7 December 2019, Madrid, Spain – Late on a Saturday afternoon we caught up with Ambassador Ian Fry of Tuvalu (seated on right in image) who has been following the Article 6 – Markets and non-markets issue during the climate change negotiations in Madrid, Spain.
A highly technical issue, Pacific negotiators have been a strong part of discussions inside the negotiating rooms. It’s one of the very last aspects of the Paris Rulebook to be completed – the guidebook which Parties must follow to implement the Paris Agreement as of 2020. As such, it is one of the hardest of negotiations now underway at COP25.
Article 6 of the Paris Agreement will see countries establish a new global carbon market system to help them decarbonise their economies at a lower cost through cooperation and investment. Negotiations are now underway to agree upon rules that govern this mechanism.
Q. How are the negotiation for Article 6 Markets and non-markets talk progressing at this stage?
A. Ambassador Ian Fry: “We’re got some real crunch issues still to resolve like the share of proceeds and under the Article 6.2 getting funds to go from the market mechanisms to the Adaption Fund, there’s still no agreement on that. We’ve got this issue called overall mitigation and global emissions so that’s trying to get the market mechanisms deliver emissions reductions and we are getting pushback on that issue which isn’t very good.
The third one is a sort of accounting issues to ensure countries don’t double count what they are trading finding the process for doing that effectively is still a challenge and the final one is the carryover of Kyoto Protocol units so this is units generated under the Kyoto Protocol. Some countries want to carry those over into the Paris Agreement - most countries are opposed to this but there are some big countries that want to do that. So, these are the four crunch issues we still have to revolve.”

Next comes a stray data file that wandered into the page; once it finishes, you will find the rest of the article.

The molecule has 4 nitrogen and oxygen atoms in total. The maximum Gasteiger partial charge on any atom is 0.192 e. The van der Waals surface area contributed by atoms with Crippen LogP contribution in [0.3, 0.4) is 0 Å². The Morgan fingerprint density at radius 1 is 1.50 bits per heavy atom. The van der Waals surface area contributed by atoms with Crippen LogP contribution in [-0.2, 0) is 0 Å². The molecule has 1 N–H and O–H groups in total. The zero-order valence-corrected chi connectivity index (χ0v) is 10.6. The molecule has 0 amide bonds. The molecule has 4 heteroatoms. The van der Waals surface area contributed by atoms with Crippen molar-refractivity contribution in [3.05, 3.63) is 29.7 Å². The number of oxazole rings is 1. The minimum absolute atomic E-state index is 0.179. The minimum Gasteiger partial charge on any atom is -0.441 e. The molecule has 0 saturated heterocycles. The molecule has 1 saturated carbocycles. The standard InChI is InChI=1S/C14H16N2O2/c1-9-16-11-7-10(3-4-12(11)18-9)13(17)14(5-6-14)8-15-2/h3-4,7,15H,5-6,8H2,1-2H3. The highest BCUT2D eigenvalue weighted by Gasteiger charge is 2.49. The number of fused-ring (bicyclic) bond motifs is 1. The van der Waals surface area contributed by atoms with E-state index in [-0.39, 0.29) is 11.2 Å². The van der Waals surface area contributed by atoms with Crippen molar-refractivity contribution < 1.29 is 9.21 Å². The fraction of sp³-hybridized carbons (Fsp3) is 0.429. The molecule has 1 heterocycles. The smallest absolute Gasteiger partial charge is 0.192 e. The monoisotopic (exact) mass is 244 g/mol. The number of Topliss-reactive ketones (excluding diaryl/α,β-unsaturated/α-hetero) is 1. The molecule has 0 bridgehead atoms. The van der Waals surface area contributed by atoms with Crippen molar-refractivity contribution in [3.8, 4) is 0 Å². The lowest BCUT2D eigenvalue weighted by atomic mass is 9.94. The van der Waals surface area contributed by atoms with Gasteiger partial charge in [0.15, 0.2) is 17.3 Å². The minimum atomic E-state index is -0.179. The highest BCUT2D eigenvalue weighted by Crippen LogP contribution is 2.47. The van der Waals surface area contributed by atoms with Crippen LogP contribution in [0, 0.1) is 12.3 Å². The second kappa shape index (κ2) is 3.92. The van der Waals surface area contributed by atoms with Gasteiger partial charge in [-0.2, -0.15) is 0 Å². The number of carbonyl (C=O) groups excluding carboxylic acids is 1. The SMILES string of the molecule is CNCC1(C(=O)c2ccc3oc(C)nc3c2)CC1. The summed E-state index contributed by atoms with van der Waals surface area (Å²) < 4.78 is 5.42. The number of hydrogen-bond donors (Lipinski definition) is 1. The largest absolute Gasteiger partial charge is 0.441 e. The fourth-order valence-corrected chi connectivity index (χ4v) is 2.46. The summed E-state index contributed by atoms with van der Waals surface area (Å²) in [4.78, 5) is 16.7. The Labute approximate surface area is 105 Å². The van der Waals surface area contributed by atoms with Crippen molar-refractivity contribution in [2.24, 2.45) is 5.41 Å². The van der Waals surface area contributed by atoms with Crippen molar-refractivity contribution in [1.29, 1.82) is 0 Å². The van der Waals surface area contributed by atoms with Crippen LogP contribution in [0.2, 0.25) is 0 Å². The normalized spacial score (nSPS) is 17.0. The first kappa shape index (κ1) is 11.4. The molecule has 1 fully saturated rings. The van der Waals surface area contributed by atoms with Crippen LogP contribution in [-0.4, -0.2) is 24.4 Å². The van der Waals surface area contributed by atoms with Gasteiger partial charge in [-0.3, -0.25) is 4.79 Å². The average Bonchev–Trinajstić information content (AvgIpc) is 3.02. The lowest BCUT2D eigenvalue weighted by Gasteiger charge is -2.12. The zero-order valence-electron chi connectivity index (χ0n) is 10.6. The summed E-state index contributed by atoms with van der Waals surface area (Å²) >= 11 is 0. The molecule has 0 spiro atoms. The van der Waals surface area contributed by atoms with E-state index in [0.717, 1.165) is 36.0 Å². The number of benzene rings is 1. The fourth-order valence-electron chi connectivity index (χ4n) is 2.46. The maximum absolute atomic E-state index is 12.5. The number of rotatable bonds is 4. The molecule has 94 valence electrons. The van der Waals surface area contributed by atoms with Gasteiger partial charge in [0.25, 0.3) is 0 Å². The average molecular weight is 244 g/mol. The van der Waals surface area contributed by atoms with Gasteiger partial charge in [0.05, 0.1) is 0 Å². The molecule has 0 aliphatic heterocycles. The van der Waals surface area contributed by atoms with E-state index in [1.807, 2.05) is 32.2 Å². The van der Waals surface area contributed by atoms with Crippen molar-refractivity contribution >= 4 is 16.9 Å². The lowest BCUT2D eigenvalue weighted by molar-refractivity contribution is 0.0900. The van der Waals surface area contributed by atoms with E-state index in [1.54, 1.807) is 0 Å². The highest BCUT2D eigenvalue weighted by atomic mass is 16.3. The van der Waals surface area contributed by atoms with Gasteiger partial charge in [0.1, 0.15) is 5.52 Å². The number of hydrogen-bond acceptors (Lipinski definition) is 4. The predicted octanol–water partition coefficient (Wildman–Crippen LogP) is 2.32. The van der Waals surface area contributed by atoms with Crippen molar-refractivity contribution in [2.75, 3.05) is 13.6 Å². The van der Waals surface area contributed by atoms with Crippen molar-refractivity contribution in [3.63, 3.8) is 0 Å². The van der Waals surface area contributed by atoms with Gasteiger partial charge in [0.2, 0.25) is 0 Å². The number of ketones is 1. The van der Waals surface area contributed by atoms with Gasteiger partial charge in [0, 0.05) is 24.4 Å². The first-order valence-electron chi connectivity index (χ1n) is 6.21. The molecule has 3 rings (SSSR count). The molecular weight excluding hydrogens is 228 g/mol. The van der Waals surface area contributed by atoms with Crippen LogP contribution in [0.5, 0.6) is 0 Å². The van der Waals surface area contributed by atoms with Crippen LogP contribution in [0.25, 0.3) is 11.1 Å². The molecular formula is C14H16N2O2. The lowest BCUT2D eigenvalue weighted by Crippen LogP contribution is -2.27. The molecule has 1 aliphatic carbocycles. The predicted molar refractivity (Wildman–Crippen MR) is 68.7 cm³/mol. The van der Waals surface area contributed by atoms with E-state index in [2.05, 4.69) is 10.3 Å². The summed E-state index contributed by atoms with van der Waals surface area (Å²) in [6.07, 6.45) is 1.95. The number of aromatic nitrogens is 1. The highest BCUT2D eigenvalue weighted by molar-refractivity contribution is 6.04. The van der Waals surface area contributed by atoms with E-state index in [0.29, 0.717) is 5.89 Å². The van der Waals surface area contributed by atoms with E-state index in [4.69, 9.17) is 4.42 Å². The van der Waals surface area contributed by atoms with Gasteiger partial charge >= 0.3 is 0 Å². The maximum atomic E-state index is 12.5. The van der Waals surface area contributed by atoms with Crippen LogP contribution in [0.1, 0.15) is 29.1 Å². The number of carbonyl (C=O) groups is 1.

But isn’t this carry over cheating?
A. Ambassador Ian Fry: “Absolutely, it’s credits generated under the Kyoto Protocol which were done by countries individually anyway and they want to carry that into the Paris Agreement and they are two separate agreements.”
So how do is this justified?
A. Ambassador Ian Fry: “Well big countries who have done this say we need to have an ongoing signal to our industry that there is an ongoing process but they knew that under the Kyoto Protocol which ends in 2020 so it just makes no sense.”
Q. So what happens from this point onwards – are you still in the rooms negotiating?
Yes we’re still negotiating I know the new version of the text is to come out tonight and will probably go into an informal session tonight we may have to reconvene again on Monday and then it will go to Ministers.
Q. Why is this so important for the Pacific, why are we still pushing on this in the negotiations?
A. Ambassador Ian Fry: “Well it’s critical I mean the carbon market can either help improve an issue or it can undermine ambitions so we’re making sure that it’s not going to undermine all efforts to reduce emissions. We’re the sort of conscience of this whole process, trying to make sure the carbon market is not a way for countries to escape their obligations and there are some large countries in our region who are probably the worst in this area so we have to apply some checks and balances.
There is a lot of pessimism from those outside the negotiations that are saying that an agreement won’t be reached here – but there is still hope isn’t there?
A. Ambassador Ian Fry: “I suspect there will be an outcome on markets, it’s at a very high level now the UN Secretary General has seen the text and he wants to know about this issue so there are heads of state talking to each other on this issue so I suspect we won’t be able to leave here without a decision.”
The UNFCCC COP25 is held in Madrid Spain from 2 to 13 December, 2019. For more information please visit www.unfccc.int